While statistics on film production injuries in more recent years are hard to come by, it is estimated that between 20 and 40 people are severely injured or even killed each year during the production of a film. This figure is made even more alarming by the fact that annual mining accidents and injuries/deaths in the U.S. law enforcement community are lower than those in the filmmaking industry.
Common injuries in film production include:
- Tripping hazards (cables, wiring, and ropes on sets)
- Injuries from pyrotechnic effects, including explosives and incendiary devices
- Vehicle crashes, particularly in the use of helicopters for filming sequences
- Electrocution hazards
- Falling equipment and props
- Insufficient or non-existent safety equipment on-set
The filmmaking industry is saddled with tight production schedules and budgetary concerns, sometimes negating the safety and welfare concerns of those involved in the production. As movie-going audiences demand bigger thrills and bigger effects, production companies see an increase the potential for an on-set incident that results in a serious injury or death of one of the members of the production.
FILM PRODUCTION INSURANCE
Film and television production firms have long relied on some form of entertainment insurance to help protect against the losses arising from producing their works. Film production insurance covers the unusual and unique risks associated with filmmaking, helping production companies to protect their assets and personnel when an incident occurs. This specialized insurance has many components, which includes coverage for Cast, Negative & Faulty Film (HD Video included), Props, Sets, Wardrobe, Miscellaneous Rented Equipment & Owned Equipment, Extra Expense and Third Party Property Damage.
Comprehensive insurance policies offered by leading specialty insurers often include third-party property damage coverage, commercial general liability protection, and errors and omissions coverage for producers, developers, and directors, the cornerstones of a successful film or television production. Workplace injuries remain common in all markets, but the added expenses of a serious injury or death during a film or TV production cannot be understated. With adequate insurance coverage in the form of film production insurance, production companies can ensure that their assets are protected from loss.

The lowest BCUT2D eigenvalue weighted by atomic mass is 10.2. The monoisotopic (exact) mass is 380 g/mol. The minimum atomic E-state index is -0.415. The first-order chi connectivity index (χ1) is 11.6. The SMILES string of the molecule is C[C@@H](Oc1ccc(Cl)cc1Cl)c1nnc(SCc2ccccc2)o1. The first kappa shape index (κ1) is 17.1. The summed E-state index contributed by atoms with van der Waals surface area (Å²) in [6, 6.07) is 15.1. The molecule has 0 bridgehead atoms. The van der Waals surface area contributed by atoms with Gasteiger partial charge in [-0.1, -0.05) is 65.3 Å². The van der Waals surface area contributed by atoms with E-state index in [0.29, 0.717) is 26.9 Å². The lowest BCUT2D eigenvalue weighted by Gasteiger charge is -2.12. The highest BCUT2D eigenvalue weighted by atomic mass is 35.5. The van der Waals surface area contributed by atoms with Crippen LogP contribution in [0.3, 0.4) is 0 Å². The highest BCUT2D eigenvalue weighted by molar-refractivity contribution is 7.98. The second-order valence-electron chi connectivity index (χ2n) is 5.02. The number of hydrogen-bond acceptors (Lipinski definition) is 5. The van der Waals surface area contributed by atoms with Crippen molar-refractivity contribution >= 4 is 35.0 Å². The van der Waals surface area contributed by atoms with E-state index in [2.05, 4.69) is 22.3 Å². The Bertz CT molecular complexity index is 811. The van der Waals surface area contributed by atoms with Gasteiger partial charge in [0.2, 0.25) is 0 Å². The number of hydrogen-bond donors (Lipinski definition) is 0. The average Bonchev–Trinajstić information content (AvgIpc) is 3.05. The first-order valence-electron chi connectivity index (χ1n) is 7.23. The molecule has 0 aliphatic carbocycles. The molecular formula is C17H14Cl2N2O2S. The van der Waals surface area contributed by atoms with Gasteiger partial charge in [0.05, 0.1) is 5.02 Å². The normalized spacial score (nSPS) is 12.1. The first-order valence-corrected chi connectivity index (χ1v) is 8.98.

At some point before the start of production, everyone that participates in the production will need to sign a contract if the project is going to get a commercial release. That is because distributors require E&O insurance (errors and omissions insurance), and before the insurance company will agree to cover a film the insurer will require that all production legal has been completed.
- …Errors and omissions insurance is a form of professional liability insurance.
- …E&O insurance protects companies and professionals against claims of inadequate work or negligent actions made by clients.
- …Anyone who provides a service requires E&O insurance including financial services, insurance agents, doctors, lawyers, wedding planners and especially Film Production Companies.
E&O insurance companies are the key to distribution, because without it, any reputable distributor will not take the risk of distributing the project. Of the items that an E&O insurance company requires, one is complete paperwork for every participant in the film, including for the “chain of title” for the project, and the other is an” opinion letter” from an entertainment lawyer specifying that the paperwork for the film is complete and that the production company is the sole owner of the project.